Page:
An unfortunately corollary of the relativity of inclusive fitness is that
an organism can also increase its inclusive fitness by reducing the inclusive
fitness of others. That potentially makes murder, genocide, warfare, and other
nasty stuff potential genetic pay offs.

Game theory

Game theorists suggest that, with every interaction with others, we have
a choice to either cooperate or to "defect."



For more on this see:




How can we set up a situation wherein it is in everyone's interest to
both reduce oil consumption, as well as invest in renewable energy sources?

This is an example of what is called a "social trap" or a "tragedy of the commons."

Evolutionary psychology and the problem of the "Tragedy of the Commons"

Evolutionary psychology suggests we will tend to be altruistic (not expect
repayment) toward close kin (especially those with high reproductive value),
and we will tend to be nice to non-kin with whom we have established an
on-going, mutually beneficial reciprocal relationship. We will tend to be selfish
otherwise.  Also, we may be spiteful (hurt another even at a cost to self) to
reduce the inclusive fitness of others, especially when they are reducing our
inclusive fitness and/or the overall resource pie is shrinking.

We will tend to act altruistically when certain conditions are met.
One of the them is called "Hamilton's Rule."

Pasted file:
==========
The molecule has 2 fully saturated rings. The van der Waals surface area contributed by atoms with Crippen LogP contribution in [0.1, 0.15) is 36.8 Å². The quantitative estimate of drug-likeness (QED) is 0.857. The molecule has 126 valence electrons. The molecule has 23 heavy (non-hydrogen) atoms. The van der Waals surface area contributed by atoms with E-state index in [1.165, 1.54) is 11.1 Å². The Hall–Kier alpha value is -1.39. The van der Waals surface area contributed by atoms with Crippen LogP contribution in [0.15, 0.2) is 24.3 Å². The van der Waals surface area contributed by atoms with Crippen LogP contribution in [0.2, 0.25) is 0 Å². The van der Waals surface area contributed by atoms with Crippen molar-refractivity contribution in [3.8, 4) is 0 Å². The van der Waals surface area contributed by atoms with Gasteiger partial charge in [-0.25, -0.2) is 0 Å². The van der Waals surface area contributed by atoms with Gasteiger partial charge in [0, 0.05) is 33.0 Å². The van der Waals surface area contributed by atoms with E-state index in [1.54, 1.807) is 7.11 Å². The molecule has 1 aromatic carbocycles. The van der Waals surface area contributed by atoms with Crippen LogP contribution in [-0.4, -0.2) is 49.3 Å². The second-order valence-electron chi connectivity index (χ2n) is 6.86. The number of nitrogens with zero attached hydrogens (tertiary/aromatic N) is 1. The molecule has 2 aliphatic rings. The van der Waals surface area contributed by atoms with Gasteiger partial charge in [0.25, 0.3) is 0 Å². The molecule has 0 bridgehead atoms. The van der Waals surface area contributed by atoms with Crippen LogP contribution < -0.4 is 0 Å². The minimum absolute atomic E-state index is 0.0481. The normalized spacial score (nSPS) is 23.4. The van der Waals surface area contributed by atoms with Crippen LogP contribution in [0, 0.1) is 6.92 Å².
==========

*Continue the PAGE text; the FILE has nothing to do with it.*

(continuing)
Obviously, we are inclined toward nepotism.

Indirect reciprocity (also called "strong reciprocity," or "generalized reciprocity").

We tend to behave as if we still lived in small tribes as did our ancestors.
This "error" makes generalized cooperation, or "strong reciprocity," possible.
We may be willing to help strangers, without an expectation of repayment,
as long as we perceive them as members of our "tribe." It may be a set of
adaptations that were designed for small in-group cohesion during times of
high inter-tribal warfare with out-groups.

Today, the capacity to be altruistic to in-group strangers may result from a serendipitous
generalization (or "mismatch") between ancestral tribal living and today's large
societies that entail many single interactions with anonymous strangers. We think
members of our in-group are part of our "tribe."  Result: strong reciprocity -- acting
like a "good Samaritan," cognitive concepts of justice, ethics and human rights.

Ironically strong reciprocity also has a dark side.  It may also underlie adaptations